In mid-April, some friends with an extra ticket to the White House Spring Garden Tour asked if I’d like to join them. I was thrilled – I’ve never been on the White House grounds before, Congress had just come to its senses (well, at least partially) and averted a government shut-down, and I was longing for a jolt of spring. I had no idea how much we’d get to see but I chose my Nikon 24-120mm f/4 lens for the D300 and we headed downtown.
The ticket and our guide to the gardens!
The White House Grounds (according to our brochure) are “the oldest continually maintained landscape in the United States” and are open to the public twice a year, for Spring and Fall Garden Tours. Over the years, the grounds have been “enhanced” by a series of landscape architects “to seem idealistically natural” (again the brochure). I can’t say that everything I saw quite fit with that concept (for example, on a large hill in the center of the South Lawn I saw a group of massive Camellia japonicas in bloom – beautiful, but hardly “natural” looking). Here and there, usually on the periphery of the more formal areas, however, were stands of trees in bloom or leafing out that looked more like a woodland grove if you averted your eyes from the buildings behind them.
Blooming redbuds and magnolias near the Northern Red Oak planted by President Eisenhower greet visitors as they enter the South Lawn area from East Executive Park.
The tour sent us through paths along the South Lawn, and up towards the South Portico, where on the porch a military band was serenading the crowds. I was more entranced by the neatly clipped wisteria growing up the side of the Portico and along its beautiful ornate iron railings.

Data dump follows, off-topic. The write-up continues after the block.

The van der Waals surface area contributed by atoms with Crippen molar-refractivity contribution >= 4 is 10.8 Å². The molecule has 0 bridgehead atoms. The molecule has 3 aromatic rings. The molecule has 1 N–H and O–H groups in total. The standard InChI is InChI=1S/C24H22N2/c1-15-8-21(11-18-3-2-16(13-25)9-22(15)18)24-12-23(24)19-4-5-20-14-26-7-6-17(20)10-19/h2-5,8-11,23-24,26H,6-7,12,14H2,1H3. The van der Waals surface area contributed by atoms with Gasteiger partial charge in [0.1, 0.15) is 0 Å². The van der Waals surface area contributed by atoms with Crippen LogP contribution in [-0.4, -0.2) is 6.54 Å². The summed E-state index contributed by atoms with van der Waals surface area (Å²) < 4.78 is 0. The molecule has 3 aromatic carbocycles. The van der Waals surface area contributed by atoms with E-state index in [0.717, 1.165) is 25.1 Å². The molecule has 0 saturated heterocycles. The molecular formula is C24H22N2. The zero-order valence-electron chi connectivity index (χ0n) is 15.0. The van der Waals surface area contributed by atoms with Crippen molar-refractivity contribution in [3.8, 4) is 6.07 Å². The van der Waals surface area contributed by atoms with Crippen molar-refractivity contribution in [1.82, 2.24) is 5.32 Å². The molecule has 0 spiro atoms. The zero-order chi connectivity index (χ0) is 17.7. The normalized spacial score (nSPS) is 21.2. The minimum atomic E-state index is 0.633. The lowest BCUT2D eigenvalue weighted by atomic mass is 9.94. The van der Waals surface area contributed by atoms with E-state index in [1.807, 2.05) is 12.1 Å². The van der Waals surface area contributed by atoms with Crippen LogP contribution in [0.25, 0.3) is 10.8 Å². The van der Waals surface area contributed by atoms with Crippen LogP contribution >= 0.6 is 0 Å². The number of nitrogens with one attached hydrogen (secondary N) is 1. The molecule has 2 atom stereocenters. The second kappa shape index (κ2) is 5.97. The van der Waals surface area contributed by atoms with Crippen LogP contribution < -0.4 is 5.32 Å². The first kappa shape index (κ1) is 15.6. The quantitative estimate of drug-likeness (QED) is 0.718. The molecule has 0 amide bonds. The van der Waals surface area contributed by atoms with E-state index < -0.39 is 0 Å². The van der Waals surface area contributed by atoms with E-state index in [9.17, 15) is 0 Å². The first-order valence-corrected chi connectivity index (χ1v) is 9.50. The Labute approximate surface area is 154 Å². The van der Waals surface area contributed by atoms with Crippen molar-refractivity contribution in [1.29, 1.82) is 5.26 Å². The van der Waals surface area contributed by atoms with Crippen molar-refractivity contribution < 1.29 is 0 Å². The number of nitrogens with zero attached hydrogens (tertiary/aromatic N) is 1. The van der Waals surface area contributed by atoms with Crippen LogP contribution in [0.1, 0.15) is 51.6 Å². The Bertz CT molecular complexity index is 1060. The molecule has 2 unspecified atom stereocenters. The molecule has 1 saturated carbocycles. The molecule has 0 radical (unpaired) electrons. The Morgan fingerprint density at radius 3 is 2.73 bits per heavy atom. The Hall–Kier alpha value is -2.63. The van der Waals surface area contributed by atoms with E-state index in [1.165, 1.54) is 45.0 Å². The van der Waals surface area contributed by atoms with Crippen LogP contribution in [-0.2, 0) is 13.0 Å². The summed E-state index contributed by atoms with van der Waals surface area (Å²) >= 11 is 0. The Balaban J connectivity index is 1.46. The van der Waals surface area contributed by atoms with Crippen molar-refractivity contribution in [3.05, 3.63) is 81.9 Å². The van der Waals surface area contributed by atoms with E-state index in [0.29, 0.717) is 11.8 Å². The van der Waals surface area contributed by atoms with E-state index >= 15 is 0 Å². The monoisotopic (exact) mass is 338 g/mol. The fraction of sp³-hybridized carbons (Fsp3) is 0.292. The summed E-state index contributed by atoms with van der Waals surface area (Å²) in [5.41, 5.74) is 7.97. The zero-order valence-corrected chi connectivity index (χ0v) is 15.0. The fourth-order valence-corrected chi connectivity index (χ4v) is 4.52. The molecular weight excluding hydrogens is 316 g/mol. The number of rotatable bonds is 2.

Wisteria growing up the side of the South Portico porch. See the bandleader on the left side of the porch? And check out the patriotic color scheme of the red tulips and blue hyacinths against the white building.
Couldn't take my eyes off this wisteria. Look closely - it's about to bloom! If only this tour had been a week later - with lots of sun in the meantime.
Moving away from the South Portico, we caught glimpses of the Rose Garden and the Oval Office as we headed down for a glimpse of the Kitchen Garden and the views around the central fountain that faces E Street N.W. The Kitchen Garden was neatly planted (and mulched) with lots of lettuces and herbs – cool weather crops very appropriate for the kind of temperatures we’ve been having.
The Kitchen Garden, with a cherry tree (?) in bloom in the background.
The Washington Monument and the Jefferson Memorial are visible from the hill on the South Lawn. Pity about the bald sky, but you can't have everything.
The magnolias, most of which were still at peak bloom, were probably my favorite trees (along with a number of huge, magnificent dissected Japanese maples just leafing out). Here’s a favorite shot of one next to some more formal plantings near the fountain.
A saucer magnolia in bloom softens the clipped yew hedge and bedding bulbs surrounding it on the South Lawn.